Irish hawker Michael McCabe got a shock when he knocked on the door of Water Royd House, Mirfield, Leeds. It was opened just a fraction by another Irishman, tall and good-looking.

“Would you like to buy anything off my cart?” McCabe began. There was a curt “No,” and the door was closed, but not before McCabe had seen blood all over the floor, and heard muffled groans coming from within.

Unbeknown to him, he had come face to face with a triple-killer. Inside the house lay the bodies of James Wraith, 77, the owner, his wife Ann, and their servant Caroline Ellis, 21. Aware of the anti-Irish sentiment that existed at that time, in 1847, and fearing he might be accused, McCabe decided not to report what he had seen and instead went to a pub.

Half an hour later James Wraith’s great-nephew called at the house and found the three bodies lying in pools of blood and gore. James Wraith’s skull was broken in many places, his lower jaw fractured and his throat cut from ear to ear. Ann Wraith’s skull was similarly broken, her right eye gouged out and her throat was cut.

The servant Caroline’s skull was open in several places, her brains and teeth were scattered all over the floor and her throat had also been cut.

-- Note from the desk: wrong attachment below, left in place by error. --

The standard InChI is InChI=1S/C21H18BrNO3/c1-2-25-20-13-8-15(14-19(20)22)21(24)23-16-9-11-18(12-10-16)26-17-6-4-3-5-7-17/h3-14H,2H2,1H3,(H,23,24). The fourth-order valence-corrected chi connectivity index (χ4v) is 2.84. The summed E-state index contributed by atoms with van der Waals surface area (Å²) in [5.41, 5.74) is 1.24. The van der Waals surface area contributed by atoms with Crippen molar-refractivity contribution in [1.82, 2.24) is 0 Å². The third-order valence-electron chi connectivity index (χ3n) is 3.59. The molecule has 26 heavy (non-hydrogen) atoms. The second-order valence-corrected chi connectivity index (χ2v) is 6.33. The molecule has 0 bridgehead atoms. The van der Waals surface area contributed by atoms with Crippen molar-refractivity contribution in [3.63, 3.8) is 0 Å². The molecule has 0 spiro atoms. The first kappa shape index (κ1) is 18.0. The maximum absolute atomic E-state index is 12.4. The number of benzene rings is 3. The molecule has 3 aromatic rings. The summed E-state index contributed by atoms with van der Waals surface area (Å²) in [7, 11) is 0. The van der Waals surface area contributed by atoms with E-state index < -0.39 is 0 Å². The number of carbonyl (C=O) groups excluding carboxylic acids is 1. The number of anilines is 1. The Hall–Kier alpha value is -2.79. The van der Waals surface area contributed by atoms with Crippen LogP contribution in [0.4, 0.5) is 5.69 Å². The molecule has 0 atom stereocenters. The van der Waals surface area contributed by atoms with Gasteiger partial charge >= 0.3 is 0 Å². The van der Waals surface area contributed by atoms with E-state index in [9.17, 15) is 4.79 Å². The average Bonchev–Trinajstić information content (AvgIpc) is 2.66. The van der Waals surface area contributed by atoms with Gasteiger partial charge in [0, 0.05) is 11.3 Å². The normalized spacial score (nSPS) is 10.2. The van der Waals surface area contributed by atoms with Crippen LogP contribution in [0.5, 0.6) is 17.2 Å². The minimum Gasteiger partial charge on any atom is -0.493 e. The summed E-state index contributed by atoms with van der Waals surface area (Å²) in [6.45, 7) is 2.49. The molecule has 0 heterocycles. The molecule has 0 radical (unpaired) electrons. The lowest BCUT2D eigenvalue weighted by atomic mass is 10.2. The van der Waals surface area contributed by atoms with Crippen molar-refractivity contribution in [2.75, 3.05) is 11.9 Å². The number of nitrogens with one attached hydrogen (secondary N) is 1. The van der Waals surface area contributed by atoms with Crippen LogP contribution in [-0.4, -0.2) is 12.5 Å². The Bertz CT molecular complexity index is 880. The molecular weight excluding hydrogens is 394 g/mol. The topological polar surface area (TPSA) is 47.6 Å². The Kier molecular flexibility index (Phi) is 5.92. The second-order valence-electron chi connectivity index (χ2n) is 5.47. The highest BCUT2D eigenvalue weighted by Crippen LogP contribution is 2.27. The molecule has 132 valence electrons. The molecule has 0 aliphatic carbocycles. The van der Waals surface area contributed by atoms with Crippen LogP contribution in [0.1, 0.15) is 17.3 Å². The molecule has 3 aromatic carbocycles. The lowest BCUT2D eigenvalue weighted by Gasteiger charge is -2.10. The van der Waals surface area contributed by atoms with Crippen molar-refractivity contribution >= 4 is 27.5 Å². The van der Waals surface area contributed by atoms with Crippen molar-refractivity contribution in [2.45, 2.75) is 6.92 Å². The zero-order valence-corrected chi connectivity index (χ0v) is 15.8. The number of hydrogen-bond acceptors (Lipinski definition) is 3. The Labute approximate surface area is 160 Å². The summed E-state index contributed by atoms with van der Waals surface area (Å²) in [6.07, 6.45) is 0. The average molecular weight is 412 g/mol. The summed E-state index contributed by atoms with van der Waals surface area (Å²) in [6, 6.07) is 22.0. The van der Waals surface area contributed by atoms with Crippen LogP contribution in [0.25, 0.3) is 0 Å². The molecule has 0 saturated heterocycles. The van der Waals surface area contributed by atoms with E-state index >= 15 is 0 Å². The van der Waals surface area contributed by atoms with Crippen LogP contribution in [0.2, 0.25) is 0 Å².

Intriguingly, McCabe had vaguely recognised the man who opened the door. He was a fellow-Irish tinker named Patrick Reid. But McCabe kept quiet. When he let slip later that he had been to the murder house and “seen and heard certain things,” he was arrested.

As a result of what he then told police, Reid was also arrested. Although friends of the Wraith family testified that Reid had been previously involved in an altercation with old James Wraith, the police continued to suspect that McCabe and Reid had acted together, and both were charged at York Assizes on July 19th, 1847, with the murder of James Wraith. But baffled by contradictory evidence, confused about the omission of the other two murders from the charge, and unable to decide who had done what, the jury failed to agree.

The two men were re-tried at York in December, but this time, to add further confusion to this much-bungled case, the indictment only mentioned the murder of Caroline Ellis. And this time Reid and McCabe were both found guilty and sentenced to death.

Then came one of those extraordinary incidents that usually occur only in Hollywood films. Immediately after the sentence the judge was told that Reid had made a full confession, exonerating McCabe completely. And Reid’s defence counsel, who had been trying to lay all the blame on McCabe, had that written confession in his pocket throughout the trial.

Patrick Reid, whose death cell in the old debtors’ prison at York was the same as that occupied by Dick Turpin in his last few days before he was executed, was hanged on Saturday, January 8th, 1848, before a crowd of thousands. The unfortunate Michael McCabe was not released, but transported for life. The trial judge, it appeared, thought that McCabe had participated in the murders “to some extent,” although there was no evidence to support that contention.

McCabe eventually returned from Australia to live in Huddersfield, where he died around 1880.